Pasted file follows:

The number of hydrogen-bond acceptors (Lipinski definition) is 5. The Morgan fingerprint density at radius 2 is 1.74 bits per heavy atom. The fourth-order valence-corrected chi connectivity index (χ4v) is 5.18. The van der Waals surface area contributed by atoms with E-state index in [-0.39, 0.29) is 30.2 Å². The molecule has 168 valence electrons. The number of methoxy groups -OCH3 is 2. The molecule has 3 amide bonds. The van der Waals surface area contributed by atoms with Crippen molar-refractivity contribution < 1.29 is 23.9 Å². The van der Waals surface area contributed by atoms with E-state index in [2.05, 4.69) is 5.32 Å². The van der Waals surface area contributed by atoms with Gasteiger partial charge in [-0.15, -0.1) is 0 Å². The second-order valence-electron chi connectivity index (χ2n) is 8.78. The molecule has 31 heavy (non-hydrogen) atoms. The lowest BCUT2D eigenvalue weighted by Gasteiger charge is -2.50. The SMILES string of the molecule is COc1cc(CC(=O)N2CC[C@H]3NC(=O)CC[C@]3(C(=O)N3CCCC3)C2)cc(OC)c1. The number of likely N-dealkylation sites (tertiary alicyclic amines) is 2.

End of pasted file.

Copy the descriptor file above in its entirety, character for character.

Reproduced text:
The number of hydrogen-bond acceptors (Lipinski definition) is 5. The Morgan fingerprint density at radius 2 is 1.74 bits per heavy atom. The fourth-order valence-corrected chi connectivity index (χ4v) is 5.18. The van der Waals surface area contributed by atoms with E-state index in [-0.39, 0.29) is 30.2 Å². The molecule has 168 valence electrons. The number of methoxy groups -OCH3 is 2. The molecule has 3 amide bonds. The van der Waals surface area contributed by atoms with Crippen molar-refractivity contribution < 1.29 is 23.9 Å². The van der Waals surface area contributed by atoms with E-state index in [2.05, 4.69) is 5.32 Å². The van der Waals surface area contributed by atoms with Gasteiger partial charge in [-0.15, -0.1) is 0 Å². The second-order valence-electron chi connectivity index (χ2n) is 8.78. The molecule has 31 heavy (non-hydrogen) atoms. The lowest BCUT2D eigenvalue weighted by Gasteiger charge is -2.50. The SMILES string of the molecule is COc1cc(CC(=O)N2CC[C@H]3NC(=O)CC[C@]3(C(=O)N3CCCC3)C2)cc(OC)c1. The number of likely N-dealkylation sites (tertiary alicyclic amines) is 2.